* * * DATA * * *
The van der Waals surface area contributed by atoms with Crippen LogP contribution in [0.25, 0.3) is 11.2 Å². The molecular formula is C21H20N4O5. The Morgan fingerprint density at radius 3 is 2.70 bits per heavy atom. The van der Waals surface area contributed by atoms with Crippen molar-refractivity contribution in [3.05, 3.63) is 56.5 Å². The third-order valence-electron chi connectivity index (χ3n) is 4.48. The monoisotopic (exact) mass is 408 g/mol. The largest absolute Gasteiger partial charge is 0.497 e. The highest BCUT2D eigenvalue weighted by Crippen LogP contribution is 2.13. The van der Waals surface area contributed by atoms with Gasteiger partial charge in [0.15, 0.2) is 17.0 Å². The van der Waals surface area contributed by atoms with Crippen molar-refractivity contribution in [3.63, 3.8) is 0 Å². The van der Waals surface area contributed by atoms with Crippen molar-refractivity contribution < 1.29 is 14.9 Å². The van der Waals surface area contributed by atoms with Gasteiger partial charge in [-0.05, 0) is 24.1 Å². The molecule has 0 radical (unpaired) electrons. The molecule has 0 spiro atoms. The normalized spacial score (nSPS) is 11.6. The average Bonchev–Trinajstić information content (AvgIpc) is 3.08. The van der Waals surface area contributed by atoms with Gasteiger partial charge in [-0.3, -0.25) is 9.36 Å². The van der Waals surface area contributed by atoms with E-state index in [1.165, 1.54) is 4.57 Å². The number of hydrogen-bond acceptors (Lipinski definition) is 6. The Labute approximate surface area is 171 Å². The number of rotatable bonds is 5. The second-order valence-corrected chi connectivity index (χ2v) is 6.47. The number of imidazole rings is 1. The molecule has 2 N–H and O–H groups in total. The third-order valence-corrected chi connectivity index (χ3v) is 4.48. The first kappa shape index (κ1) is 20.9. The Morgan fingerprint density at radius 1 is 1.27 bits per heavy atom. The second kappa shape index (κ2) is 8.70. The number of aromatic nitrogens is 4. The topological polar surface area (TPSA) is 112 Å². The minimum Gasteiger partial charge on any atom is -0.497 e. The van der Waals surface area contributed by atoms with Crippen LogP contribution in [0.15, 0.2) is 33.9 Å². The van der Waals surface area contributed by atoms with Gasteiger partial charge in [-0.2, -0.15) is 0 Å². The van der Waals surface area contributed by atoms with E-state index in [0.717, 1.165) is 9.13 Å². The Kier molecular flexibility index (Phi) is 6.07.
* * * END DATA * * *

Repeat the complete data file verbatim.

The van der Waals surface area contributed by atoms with Crippen LogP contribution in [0.25, 0.3) is 11.2 Å². The molecular formula is C21H20N4O5. The Morgan fingerprint density at radius 3 is 2.70 bits per heavy atom. The van der Waals surface area contributed by atoms with Crippen molar-refractivity contribution in [3.05, 3.63) is 56.5 Å². The third-order valence-electron chi connectivity index (χ3n) is 4.48. The monoisotopic (exact) mass is 408 g/mol. The largest absolute Gasteiger partial charge is 0.497 e. The highest BCUT2D eigenvalue weighted by Crippen LogP contribution is 2.13. The van der Waals surface area contributed by atoms with Gasteiger partial charge in [0.15, 0.2) is 17.0 Å². The van der Waals surface area contributed by atoms with Crippen molar-refractivity contribution in [3.63, 3.8) is 0 Å². The van der Waals surface area contributed by atoms with Crippen molar-refractivity contribution < 1.29 is 14.9 Å². The van der Waals surface area contributed by atoms with Gasteiger partial charge in [-0.05, 0) is 24.1 Å². The molecule has 0 radical (unpaired) electrons. The molecule has 0 spiro atoms. The normalized spacial score (nSPS) is 11.6. The average Bonchev–Trinajstić information content (AvgIpc) is 3.08. The van der Waals surface area contributed by atoms with Gasteiger partial charge in [-0.3, -0.25) is 9.36 Å². The van der Waals surface area contributed by atoms with E-state index in [1.165, 1.54) is 4.57 Å². The number of hydrogen-bond acceptors (Lipinski definition) is 6. The Labute approximate surface area is 171 Å². The number of rotatable bonds is 5. The second-order valence-corrected chi connectivity index (χ2v) is 6.47. The number of imidazole rings is 1. The molecule has 2 N–H and O–H groups in total. The third-order valence-corrected chi connectivity index (χ3v) is 4.48. The first kappa shape index (κ1) is 20.9. The Morgan fingerprint density at radius 1 is 1.27 bits per heavy atom. The second kappa shape index (κ2) is 8.70. The number of aromatic nitrogens is 4. The topological polar surface area (TPSA) is 112 Å². The minimum Gasteiger partial charge on any atom is -0.497 e. The van der Waals surface area contributed by atoms with Crippen LogP contribution in [0.15, 0.2) is 33.9 Å². The van der Waals surface area contributed by atoms with Gasteiger partial charge in [-0.2, -0.15) is 0 Å². The van der Waals surface area contributed by atoms with E-state index in [0.717, 1.165) is 9.13 Å². The Kier molecular flexibility index (Phi) is 6.07.